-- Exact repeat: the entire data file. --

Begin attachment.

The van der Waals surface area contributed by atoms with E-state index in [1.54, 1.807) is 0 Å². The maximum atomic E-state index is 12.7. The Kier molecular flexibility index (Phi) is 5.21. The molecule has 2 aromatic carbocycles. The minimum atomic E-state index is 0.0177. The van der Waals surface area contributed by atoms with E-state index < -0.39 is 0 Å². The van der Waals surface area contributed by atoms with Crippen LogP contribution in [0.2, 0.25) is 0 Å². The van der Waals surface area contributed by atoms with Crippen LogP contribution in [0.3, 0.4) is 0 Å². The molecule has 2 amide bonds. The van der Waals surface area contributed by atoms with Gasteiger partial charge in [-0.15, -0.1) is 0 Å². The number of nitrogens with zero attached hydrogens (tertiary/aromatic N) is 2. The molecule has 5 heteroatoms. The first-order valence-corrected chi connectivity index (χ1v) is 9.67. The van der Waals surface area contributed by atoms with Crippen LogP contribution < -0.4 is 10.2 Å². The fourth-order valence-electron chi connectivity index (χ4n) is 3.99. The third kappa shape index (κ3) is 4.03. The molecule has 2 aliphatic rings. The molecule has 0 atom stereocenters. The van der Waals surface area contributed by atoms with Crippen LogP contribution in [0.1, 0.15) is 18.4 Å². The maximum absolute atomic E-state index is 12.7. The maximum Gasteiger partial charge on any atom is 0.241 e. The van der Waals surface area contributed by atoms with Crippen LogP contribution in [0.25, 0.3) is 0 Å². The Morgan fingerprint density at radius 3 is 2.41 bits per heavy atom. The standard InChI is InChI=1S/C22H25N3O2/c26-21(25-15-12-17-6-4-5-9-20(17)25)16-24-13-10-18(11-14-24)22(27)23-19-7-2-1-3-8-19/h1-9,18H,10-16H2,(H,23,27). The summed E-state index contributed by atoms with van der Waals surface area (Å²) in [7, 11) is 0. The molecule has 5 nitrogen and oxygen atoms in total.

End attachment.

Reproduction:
The van der Waals surface area contributed by atoms with E-state index in [1.54, 1.807) is 0 Å². The maximum atomic E-state index is 12.7. The Kier molecular flexibility index (Phi) is 5.21. The molecule has 2 aromatic carbocycles. The minimum atomic E-state index is 0.0177. The van der Waals surface area contributed by atoms with E-state index < -0.39 is 0 Å². The van der Waals surface area contributed by atoms with Crippen LogP contribution in [0.2, 0.25) is 0 Å². The van der Waals surface area contributed by atoms with Crippen LogP contribution in [0.3, 0.4) is 0 Å². The molecule has 2 amide bonds. The van der Waals surface area contributed by atoms with Gasteiger partial charge in [-0.15, -0.1) is 0 Å². The number of nitrogens with zero attached hydrogens (tertiary/aromatic N) is 2. The molecule has 5 heteroatoms. The first-order valence-corrected chi connectivity index (χ1v) is 9.67. The van der Waals surface area contributed by atoms with Crippen LogP contribution < -0.4 is 10.2 Å². The fourth-order valence-electron chi connectivity index (χ4n) is 3.99. The third kappa shape index (κ3) is 4.03. The molecule has 2 aliphatic rings. The molecule has 0 atom stereocenters. The van der Waals surface area contributed by atoms with Crippen LogP contribution in [0.1, 0.15) is 18.4 Å². The maximum absolute atomic E-state index is 12.7. The maximum Gasteiger partial charge on any atom is 0.241 e. The van der Waals surface area contributed by atoms with Crippen LogP contribution in [0.25, 0.3) is 0 Å². The Morgan fingerprint density at radius 3 is 2.41 bits per heavy atom. The standard InChI is InChI=1S/C22H25N3O2/c26-21(25-15-12-17-6-4-5-9-20(17)25)16-24-13-10-18(11-14-24)22(27)23-19-7-2-1-3-8-19/h1-9,18H,10-16H2,(H,23,27). The summed E-state index contributed by atoms with van der Waals surface area (Å²) in [7, 11) is 0. The molecule has 5 nitrogen and oxygen atoms in total.